By Mabelle Dupond. Trekking Poles. Published at Tuesday, March 05th, 2019 - 01:30:29 AM.
I have broken several trekking poles, and I’ve witnessed other hikers break theirs. The common denominator was not the shaft material but user error. Specifically, the poles were being used on steep, loose, off-angle, and/or slick terrain, and the pole either became overly levered (like between two blocks of talus) or broke the hiker’s fall after they slipped.
As for carbide pole tips, all are not created equal. I have worn down some tips to rounded nubs within a few hundred miles, whereas others have lasted thousands. Leki and Black Diamond tips are both notably reliable. Once poo-pooed by “real walkers,” hiking or walking poles are now gaining popularity.
All single-piece poles are fixed length and usually available in five- or ten-centimeter increments. Most (but not all) multipiece poles are adjustable. Adjustable-length poles will be heavier and more expensive than fixed-length models, collapsible or not. For example, the adjustable-length Black Diamond Distance FLZ and Distance Carbon FLZ are $20 to $40 more expensive and about 20 percent heavier than their fixed-length Z-series counterparts.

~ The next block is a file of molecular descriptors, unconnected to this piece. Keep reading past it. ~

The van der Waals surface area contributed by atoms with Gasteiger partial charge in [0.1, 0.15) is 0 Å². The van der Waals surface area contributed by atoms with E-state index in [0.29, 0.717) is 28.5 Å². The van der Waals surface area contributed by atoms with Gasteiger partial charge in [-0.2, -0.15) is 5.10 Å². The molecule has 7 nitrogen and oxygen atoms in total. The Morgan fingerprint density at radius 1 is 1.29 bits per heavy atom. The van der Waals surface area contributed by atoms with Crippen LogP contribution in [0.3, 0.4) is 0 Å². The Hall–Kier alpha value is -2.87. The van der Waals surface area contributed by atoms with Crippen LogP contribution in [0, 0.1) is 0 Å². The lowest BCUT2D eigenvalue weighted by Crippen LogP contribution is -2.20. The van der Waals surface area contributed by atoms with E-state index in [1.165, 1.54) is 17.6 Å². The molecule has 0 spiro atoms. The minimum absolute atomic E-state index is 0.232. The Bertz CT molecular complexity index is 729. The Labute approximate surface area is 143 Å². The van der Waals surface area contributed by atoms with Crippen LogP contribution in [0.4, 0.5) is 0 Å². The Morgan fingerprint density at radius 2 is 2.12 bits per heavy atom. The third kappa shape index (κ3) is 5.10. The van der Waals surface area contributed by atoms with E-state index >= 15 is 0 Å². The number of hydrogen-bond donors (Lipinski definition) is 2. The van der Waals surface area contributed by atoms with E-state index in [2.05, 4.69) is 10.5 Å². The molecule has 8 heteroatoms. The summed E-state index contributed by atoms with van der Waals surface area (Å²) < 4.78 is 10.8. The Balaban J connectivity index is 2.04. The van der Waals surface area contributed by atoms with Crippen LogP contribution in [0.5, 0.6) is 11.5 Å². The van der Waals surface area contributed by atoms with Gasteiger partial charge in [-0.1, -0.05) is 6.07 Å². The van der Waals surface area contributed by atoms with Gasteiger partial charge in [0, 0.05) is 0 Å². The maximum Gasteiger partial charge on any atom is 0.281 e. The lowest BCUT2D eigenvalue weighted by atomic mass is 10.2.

Product weight is always a consideration with outdoor gear, and it’s especially important with trekking poles. You won’t notice the difference between a six- and eight-ounce pole when it’s in your backpack, but because of the leverage poles generate when swinging in your hand, a six-ounce pole will feel dramatically different than an eight-ounce model.
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